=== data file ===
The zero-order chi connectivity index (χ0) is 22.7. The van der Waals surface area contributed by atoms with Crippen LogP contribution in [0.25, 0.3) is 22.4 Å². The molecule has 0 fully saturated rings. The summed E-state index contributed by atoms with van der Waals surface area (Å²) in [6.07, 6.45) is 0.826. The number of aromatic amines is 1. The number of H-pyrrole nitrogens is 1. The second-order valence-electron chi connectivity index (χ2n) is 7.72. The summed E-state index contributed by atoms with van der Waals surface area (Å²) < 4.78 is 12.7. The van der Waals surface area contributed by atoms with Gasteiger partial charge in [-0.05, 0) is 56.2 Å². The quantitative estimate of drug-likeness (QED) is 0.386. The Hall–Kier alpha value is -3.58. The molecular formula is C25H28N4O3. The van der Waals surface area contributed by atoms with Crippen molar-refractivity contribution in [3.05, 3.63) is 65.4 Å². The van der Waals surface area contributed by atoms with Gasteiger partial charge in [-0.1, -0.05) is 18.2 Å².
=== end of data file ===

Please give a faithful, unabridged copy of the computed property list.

The zero-order chi connectivity index (χ0) is 22.7. The van der Waals surface area contributed by atoms with Crippen LogP contribution in [0.25, 0.3) is 22.4 Å². The molecule has 0 fully saturated rings. The summed E-state index contributed by atoms with van der Waals surface area (Å²) in [6.07, 6.45) is 0.826. The number of aromatic amines is 1. The number of H-pyrrole nitrogens is 1. The second-order valence-electron chi connectivity index (χ2n) is 7.72. The summed E-state index contributed by atoms with van der Waals surface area (Å²) < 4.78 is 12.7. The van der Waals surface area contributed by atoms with Gasteiger partial charge in [-0.05, 0) is 56.2 Å². The quantitative estimate of drug-likeness (QED) is 0.386. The Hall–Kier alpha value is -3.58. The molecular formula is C25H28N4O3. The van der Waals surface area contributed by atoms with Crippen molar-refractivity contribution in [3.05, 3.63) is 65.4 Å². The van der Waals surface area contributed by atoms with Gasteiger partial charge in [-0.1, -0.05) is 18.2 Å².